• If CBD alone doesn’t work and you are in a state where medical or recreational marijuana is legal, talk to your doctor about taking CBD with a very low-dose THC product. Be aware that THC, even at low levels, may get you high, creating cognitive, motor and balance issues. Try THC-containing products at home or at night first, so you can sleep off any unwanted effects.
  • After several weeks, if you don’t find relief with CBD alone or with a combination of CBD and very low THC, CBD may not be right for you.
  • If you experience any unwanted side effects when using a CBD product, immediately discontinue use and inform your doctor.

What to Look for When Shopping

There is good reason to be a cautious shopper. CBD products are largely unregulated in the U.S. market. Independent testing has shown mislabeling and lack of quality control. The biggest issues are strength of CBD (significantly more or less than the label says), the presence of undeclared THC, and contamination with pesticides, metals and solvents. Here’s what to look for:

  • Find products manufactured in the U.S. with ingredients grown domestically.
  • Choose products made by companies that follow good manufacturing practices established by the FDA for pharmaceuticals or dietary supplements (a voluntary quality standard because CBD products are not federally regulated under either category) or required by the state where they are manufactured.
  • Buy from companies that test each batch and provide a certificate of analysis from an independent lab that uses validated standardized testing methods approved by the American Herbal Pharmacopoeia (AHP), the U.S. Pharmacopeia (USP), or the Association of Official Agricultural Chemists (AOAC).
  • Avoid companies that claim their products have disease benefits.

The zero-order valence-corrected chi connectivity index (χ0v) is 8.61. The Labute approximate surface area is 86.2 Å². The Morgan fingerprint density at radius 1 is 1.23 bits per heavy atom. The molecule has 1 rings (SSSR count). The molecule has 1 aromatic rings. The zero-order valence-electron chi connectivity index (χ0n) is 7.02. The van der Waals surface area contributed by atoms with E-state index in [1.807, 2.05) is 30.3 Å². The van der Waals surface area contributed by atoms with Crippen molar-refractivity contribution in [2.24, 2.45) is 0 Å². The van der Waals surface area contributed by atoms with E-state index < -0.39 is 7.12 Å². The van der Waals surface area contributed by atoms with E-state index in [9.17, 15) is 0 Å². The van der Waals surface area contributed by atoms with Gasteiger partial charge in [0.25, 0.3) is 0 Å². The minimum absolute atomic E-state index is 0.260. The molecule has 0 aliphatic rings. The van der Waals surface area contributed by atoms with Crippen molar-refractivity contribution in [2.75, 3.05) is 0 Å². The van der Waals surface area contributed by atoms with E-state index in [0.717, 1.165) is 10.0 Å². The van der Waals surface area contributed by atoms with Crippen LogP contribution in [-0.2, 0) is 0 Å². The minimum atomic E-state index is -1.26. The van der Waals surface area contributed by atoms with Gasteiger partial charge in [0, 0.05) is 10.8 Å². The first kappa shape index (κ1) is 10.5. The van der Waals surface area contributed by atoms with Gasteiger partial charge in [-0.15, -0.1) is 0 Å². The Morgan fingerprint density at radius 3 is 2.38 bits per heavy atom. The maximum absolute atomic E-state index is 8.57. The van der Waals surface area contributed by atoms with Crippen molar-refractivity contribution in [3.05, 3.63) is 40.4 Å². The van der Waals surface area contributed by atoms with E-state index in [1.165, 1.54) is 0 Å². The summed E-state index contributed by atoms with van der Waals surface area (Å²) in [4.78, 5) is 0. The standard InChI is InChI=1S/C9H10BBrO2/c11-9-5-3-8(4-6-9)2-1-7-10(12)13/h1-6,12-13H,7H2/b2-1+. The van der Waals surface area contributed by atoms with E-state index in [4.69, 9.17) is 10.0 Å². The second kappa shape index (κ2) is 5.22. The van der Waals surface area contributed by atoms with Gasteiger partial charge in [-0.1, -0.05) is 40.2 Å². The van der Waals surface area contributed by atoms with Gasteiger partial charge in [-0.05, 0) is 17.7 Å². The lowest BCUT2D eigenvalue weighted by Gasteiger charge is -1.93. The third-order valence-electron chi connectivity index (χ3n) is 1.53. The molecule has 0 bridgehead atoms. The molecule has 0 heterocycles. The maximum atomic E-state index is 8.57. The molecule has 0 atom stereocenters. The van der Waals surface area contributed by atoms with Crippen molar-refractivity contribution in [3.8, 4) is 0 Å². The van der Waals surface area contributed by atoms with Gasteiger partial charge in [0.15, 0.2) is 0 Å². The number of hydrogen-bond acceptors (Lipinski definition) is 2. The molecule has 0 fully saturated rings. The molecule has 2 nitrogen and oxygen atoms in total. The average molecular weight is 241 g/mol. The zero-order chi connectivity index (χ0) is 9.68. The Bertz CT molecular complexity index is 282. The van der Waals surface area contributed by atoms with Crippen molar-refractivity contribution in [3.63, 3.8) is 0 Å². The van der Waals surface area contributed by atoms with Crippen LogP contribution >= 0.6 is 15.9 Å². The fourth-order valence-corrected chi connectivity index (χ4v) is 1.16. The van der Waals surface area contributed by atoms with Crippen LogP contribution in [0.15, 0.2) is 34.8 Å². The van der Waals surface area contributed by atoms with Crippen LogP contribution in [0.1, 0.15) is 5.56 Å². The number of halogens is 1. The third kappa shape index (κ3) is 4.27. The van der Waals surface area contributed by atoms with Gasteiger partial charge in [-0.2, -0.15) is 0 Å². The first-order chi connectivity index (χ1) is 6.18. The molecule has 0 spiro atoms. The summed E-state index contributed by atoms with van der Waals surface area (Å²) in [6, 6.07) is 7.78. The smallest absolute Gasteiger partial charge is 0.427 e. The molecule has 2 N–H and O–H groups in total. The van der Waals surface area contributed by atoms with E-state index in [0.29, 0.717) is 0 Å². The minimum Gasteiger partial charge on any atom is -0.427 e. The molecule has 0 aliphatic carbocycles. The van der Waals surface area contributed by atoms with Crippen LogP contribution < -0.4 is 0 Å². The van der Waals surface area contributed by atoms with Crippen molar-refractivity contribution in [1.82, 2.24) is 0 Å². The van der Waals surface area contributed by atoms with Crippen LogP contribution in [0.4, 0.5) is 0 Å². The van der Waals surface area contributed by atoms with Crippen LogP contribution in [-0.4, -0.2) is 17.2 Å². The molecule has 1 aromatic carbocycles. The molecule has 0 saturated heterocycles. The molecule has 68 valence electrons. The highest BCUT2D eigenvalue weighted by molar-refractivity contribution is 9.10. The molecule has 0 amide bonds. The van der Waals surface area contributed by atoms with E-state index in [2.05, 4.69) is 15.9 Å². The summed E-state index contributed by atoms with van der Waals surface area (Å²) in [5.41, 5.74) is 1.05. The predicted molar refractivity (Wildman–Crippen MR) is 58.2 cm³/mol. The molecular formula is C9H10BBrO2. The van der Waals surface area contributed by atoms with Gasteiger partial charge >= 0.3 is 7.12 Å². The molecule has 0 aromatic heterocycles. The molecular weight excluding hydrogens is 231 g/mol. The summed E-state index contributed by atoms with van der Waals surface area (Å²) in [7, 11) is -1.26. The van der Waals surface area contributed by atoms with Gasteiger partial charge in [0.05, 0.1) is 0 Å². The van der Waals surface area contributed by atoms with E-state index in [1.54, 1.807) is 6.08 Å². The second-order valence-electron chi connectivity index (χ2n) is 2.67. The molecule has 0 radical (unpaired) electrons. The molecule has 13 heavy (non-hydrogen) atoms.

• Be aware that marketers and people behind retail counters are not health professionals; they are salespeople. That’s why your doctor is your best source for guidance and monitoring when using an unregulated product.
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Our gratitude to the following experts for their guidance and review:

Kevin Boehnke, PhD, a researcher at the Chronic Pain and Fatigue Research Center at the University of Michigan, focuses on medical cannabis as an analgesic and opioid substitute in chronic pain.

Daniel Clauw, MD, a professor of anesthesiology, rheumatology and psychiatry at the University of Michigan and director of the Chronic Pain and Fatigue Research Center, leads research on arthritis pain and fibromyalgia, and the effects of cannabis, particularly CBD, in pain.

Mary-Ann Fitzcharles, MD, an associate professor of medicine in the Division of Rheumatology at McGill University in Montreal, Quebec, conducts research on pain and rheumatic diseases. She is the lead author of the 2019 Canadian Rheumatology Association (CRA) position statement for medical cannabis.

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Can CBD help with everyday ankylosing spondylitis?